Today the six of us, working very quietly again-this time again within the system-are coming here to lay out a series of proposals on how to make Congress more effective and less ostentatious. Frank Riggs, our former colleague, now in California, couldn't be with us today, but I can tell you that he fully supports the statements you are going to hear from myself and my other colleagues. I spoke to a group of third and fourth graders in Wisconsin last week and one 10-year-old child raised his hand and asked a question, and said, Congressman, do you have a limousine outside and can I have a ride in it? Well, needless to say, I didn't have one. In fact, at the time, we were driving an old, beat-up Buick belonging to a staffer. But the question says a lot about our reputation in the eyes of America, and especially the kind of question that a third or fourth grader thinks they need to ask me, and I think tells what a lot of people in the Midwest think about how our government works. And I suspect it is the same way people in the other parts of the country think we do business.

Today we are going to give you a series of detailed suggestions on some important changes on two fronts. To make it easier to pass legislation, we have a series of proposals on how to overhaul the committee structure and the rules of the House, and to guarantee the absence of limousine questions in the future when we are out at grade schools across the country, we are going to make some suggestions on the need for us to cut waste and fraud and abuses right here in Congress's own operations.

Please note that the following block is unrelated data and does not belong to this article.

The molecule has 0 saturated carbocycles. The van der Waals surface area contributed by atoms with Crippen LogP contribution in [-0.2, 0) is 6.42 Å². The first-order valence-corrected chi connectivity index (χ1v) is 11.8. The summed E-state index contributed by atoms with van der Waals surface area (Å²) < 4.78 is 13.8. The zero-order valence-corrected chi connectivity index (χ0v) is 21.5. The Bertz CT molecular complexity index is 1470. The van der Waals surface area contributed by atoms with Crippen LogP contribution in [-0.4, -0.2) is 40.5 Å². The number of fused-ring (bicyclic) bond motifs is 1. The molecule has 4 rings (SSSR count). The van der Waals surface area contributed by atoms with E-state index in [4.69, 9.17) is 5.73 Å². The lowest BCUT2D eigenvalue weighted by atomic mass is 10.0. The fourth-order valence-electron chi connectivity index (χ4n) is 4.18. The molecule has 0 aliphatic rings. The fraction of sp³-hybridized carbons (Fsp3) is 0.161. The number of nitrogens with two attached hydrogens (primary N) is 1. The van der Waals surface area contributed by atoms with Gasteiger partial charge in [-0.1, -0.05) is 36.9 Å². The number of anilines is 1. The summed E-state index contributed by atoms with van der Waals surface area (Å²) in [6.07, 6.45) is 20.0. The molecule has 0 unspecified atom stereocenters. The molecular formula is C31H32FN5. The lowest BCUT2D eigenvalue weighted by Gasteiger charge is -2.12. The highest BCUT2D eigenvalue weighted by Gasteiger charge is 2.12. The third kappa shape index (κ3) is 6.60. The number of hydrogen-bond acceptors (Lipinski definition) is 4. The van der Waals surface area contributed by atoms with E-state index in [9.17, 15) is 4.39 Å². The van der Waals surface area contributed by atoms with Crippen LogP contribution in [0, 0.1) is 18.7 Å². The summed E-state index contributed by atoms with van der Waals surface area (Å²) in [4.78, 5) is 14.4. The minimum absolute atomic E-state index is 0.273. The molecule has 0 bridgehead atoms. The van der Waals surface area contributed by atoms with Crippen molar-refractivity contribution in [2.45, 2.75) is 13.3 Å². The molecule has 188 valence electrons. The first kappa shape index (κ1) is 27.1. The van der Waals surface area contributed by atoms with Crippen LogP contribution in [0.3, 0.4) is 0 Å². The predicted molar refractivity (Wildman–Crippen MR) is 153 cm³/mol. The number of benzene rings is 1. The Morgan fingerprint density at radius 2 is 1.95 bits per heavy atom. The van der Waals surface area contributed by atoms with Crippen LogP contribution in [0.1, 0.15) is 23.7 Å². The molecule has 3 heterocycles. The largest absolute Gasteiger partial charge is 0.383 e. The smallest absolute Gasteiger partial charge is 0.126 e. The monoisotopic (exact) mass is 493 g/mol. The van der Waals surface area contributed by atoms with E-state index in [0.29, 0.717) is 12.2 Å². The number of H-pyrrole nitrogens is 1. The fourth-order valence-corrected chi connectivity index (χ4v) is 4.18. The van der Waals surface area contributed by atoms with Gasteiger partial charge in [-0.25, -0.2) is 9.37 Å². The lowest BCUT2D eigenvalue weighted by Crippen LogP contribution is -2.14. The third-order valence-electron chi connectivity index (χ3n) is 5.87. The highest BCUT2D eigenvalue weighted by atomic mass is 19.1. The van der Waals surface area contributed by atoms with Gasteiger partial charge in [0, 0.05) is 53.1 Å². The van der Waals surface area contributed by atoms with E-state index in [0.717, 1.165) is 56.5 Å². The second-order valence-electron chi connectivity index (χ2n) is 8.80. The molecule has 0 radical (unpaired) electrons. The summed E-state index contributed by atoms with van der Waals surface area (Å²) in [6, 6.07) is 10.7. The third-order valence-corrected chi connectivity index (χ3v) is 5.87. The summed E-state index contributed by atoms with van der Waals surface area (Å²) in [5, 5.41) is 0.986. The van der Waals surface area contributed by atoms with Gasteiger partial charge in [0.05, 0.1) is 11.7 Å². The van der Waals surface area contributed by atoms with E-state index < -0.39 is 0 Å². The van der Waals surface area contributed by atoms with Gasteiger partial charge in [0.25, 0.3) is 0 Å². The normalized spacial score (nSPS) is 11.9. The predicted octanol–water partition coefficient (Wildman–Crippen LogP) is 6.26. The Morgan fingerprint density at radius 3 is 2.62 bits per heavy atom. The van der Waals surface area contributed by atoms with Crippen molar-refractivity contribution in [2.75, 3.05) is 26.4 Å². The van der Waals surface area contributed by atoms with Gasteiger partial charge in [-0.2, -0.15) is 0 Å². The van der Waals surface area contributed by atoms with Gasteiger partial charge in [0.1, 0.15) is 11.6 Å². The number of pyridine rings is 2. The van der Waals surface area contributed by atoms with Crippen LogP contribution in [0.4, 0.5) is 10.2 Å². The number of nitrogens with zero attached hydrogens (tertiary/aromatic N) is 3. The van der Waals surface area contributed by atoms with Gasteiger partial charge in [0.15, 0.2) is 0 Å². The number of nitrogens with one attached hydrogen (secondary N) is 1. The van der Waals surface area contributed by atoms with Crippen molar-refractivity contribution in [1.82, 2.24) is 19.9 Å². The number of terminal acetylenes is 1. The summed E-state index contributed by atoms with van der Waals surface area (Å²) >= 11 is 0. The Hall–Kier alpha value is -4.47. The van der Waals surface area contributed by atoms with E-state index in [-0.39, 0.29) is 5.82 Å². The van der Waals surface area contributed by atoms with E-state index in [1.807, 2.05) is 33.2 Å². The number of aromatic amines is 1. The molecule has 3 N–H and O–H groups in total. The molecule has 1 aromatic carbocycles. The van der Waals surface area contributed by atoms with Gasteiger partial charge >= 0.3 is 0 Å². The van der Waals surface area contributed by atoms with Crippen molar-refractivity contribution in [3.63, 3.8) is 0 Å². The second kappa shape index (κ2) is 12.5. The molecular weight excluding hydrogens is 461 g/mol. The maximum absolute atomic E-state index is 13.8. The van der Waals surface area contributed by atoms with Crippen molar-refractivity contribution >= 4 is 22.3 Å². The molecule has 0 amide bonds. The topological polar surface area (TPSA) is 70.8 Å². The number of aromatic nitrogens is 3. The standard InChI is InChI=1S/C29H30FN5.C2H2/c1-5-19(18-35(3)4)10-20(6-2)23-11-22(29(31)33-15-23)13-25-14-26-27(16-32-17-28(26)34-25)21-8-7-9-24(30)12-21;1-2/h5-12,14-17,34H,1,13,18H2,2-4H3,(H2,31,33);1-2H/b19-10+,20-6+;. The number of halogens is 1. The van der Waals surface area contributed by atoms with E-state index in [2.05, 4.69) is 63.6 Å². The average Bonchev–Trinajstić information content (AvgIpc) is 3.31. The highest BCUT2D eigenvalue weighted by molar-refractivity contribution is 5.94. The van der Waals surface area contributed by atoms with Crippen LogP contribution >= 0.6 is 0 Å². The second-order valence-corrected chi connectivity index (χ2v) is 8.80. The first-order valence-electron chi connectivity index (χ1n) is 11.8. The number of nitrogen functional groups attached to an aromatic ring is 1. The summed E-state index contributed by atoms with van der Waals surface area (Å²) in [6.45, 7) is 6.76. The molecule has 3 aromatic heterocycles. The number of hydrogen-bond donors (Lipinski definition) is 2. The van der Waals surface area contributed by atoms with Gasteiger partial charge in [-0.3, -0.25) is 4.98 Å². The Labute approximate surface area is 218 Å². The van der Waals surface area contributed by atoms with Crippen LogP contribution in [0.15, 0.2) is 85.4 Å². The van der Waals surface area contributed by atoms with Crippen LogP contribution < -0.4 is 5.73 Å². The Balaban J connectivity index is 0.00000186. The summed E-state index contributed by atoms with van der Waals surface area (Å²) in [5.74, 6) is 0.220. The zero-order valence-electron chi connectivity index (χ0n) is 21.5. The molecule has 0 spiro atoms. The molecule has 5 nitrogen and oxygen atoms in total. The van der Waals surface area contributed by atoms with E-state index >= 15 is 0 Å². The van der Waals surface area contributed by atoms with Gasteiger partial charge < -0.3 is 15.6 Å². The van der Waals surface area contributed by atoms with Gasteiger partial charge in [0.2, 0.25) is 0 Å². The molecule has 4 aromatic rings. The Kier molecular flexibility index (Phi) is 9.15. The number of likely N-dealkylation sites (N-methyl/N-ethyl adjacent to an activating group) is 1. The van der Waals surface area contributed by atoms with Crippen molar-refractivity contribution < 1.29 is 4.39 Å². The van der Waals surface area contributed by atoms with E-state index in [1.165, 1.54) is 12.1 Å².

Before I turn it over to my colleagues, who have the more specific proposals, one plea from me: Hillary Clinton, as you know, is now in charge of the President's Task Force on Health Care, and she will soon be staring at a series of graphs in which health care costs soar into the stratosphere. But if you plot expenses and staff here in the House, chances are our graphs won't look all that different. Between 1960 and 1993, the number of lawmakers here in Congress has remained exactly the same, but the congressional staff has grown three times in size.

Imagine that in 1960 it cost $131 million to fund the entire legislative branch, and today it costs $2.3 billion. That is an increase of 1,700 percent, for an absolutely staggering average of 52 percent a year for the past three decades.

At a time when IBM and Sears and Kodak, and back in my home State of Wisconsin, SSI, the foremost super computer company in the world, are laying off people by the hundreds and the thousands, there is no way you can convince me that Congress shouldn't be doing the exact same thing.